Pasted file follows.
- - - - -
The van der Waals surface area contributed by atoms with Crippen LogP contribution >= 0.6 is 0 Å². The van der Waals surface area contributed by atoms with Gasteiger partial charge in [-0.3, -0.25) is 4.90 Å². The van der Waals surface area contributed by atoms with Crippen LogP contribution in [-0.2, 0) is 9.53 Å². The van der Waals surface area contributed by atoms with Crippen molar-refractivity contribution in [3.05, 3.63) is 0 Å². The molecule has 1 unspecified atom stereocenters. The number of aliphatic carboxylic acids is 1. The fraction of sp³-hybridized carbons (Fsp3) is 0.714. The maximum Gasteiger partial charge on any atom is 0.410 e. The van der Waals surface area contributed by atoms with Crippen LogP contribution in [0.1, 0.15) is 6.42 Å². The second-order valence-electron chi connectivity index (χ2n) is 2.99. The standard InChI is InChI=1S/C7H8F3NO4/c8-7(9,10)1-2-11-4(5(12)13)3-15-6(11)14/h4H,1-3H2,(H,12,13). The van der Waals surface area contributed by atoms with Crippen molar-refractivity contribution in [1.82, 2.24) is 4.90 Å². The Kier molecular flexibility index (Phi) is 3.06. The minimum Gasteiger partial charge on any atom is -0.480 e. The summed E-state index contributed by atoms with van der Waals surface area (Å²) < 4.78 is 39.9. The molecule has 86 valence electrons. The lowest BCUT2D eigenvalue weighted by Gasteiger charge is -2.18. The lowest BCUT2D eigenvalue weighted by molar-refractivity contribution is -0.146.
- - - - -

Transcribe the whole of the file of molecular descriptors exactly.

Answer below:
The van der Waals surface area contributed by atoms with Crippen LogP contribution >= 0.6 is 0 Å². The van der Waals surface area contributed by atoms with Gasteiger partial charge in [-0.3, -0.25) is 4.90 Å². The van der Waals surface area contributed by atoms with Crippen LogP contribution in [-0.2, 0) is 9.53 Å². The van der Waals surface area contributed by atoms with Crippen molar-refractivity contribution in [3.05, 3.63) is 0 Å². The molecule has 1 unspecified atom stereocenters. The number of aliphatic carboxylic acids is 1. The fraction of sp³-hybridized carbons (Fsp3) is 0.714. The maximum Gasteiger partial charge on any atom is 0.410 e. The van der Waals surface area contributed by atoms with Crippen LogP contribution in [0.1, 0.15) is 6.42 Å². The second-order valence-electron chi connectivity index (χ2n) is 2.99. The standard InChI is InChI=1S/C7H8F3NO4/c8-7(9,10)1-2-11-4(5(12)13)3-15-6(11)14/h4H,1-3H2,(H,12,13). The van der Waals surface area contributed by atoms with Crippen molar-refractivity contribution in [1.82, 2.24) is 4.90 Å². The Kier molecular flexibility index (Phi) is 3.06. The minimum Gasteiger partial charge on any atom is -0.480 e. The summed E-state index contributed by atoms with van der Waals surface area (Å²) < 4.78 is 39.9. The molecule has 86 valence electrons. The lowest BCUT2D eigenvalue weighted by Gasteiger charge is -2.18. The lowest BCUT2D eigenvalue weighted by molar-refractivity contribution is -0.146.